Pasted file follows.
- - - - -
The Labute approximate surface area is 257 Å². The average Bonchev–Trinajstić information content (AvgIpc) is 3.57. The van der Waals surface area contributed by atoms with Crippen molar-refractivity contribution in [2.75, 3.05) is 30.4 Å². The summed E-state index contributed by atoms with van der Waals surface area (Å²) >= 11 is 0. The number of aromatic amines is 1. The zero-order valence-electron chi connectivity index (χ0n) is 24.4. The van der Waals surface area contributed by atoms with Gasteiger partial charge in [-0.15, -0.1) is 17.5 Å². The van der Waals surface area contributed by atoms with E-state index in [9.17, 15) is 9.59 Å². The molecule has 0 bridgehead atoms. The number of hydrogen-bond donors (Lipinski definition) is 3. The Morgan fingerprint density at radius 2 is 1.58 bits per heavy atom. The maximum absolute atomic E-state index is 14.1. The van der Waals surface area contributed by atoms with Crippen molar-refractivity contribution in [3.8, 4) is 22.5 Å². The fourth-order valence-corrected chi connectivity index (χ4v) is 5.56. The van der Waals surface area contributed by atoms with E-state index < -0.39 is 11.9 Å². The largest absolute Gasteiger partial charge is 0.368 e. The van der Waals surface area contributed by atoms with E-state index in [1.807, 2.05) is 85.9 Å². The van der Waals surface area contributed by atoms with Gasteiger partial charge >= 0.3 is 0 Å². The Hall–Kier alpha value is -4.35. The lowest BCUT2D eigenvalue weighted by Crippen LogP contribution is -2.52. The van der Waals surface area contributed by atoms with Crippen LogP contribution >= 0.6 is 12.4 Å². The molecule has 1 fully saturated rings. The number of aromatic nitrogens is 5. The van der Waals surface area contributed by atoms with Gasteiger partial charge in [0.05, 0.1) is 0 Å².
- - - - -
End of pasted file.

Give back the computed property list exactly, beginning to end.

The Labute approximate surface area is 257 Å². The average Bonchev–Trinajstić information content (AvgIpc) is 3.57. The van der Waals surface area contributed by atoms with Crippen molar-refractivity contribution in [2.75, 3.05) is 30.4 Å². The summed E-state index contributed by atoms with van der Waals surface area (Å²) >= 11 is 0. The number of aromatic amines is 1. The zero-order valence-electron chi connectivity index (χ0n) is 24.4. The van der Waals surface area contributed by atoms with Gasteiger partial charge in [-0.15, -0.1) is 17.5 Å². The van der Waals surface area contributed by atoms with E-state index in [9.17, 15) is 9.59 Å². The molecule has 0 bridgehead atoms. The number of hydrogen-bond donors (Lipinski definition) is 3. The Morgan fingerprint density at radius 2 is 1.58 bits per heavy atom. The maximum absolute atomic E-state index is 14.1. The van der Waals surface area contributed by atoms with Crippen molar-refractivity contribution in [3.8, 4) is 22.5 Å². The fourth-order valence-corrected chi connectivity index (χ4v) is 5.56. The van der Waals surface area contributed by atoms with E-state index < -0.39 is 11.9 Å². The largest absolute Gasteiger partial charge is 0.368 e. The van der Waals surface area contributed by atoms with E-state index in [1.807, 2.05) is 85.9 Å². The van der Waals surface area contributed by atoms with Gasteiger partial charge >= 0.3 is 0 Å². The Hall–Kier alpha value is -4.35. The lowest BCUT2D eigenvalue weighted by Crippen LogP contribution is -2.52. The van der Waals surface area contributed by atoms with Crippen LogP contribution >= 0.6 is 12.4 Å². The molecule has 1 fully saturated rings. The number of aromatic nitrogens is 5. The van der Waals surface area contributed by atoms with Gasteiger partial charge in [0.05, 0.1) is 0 Å².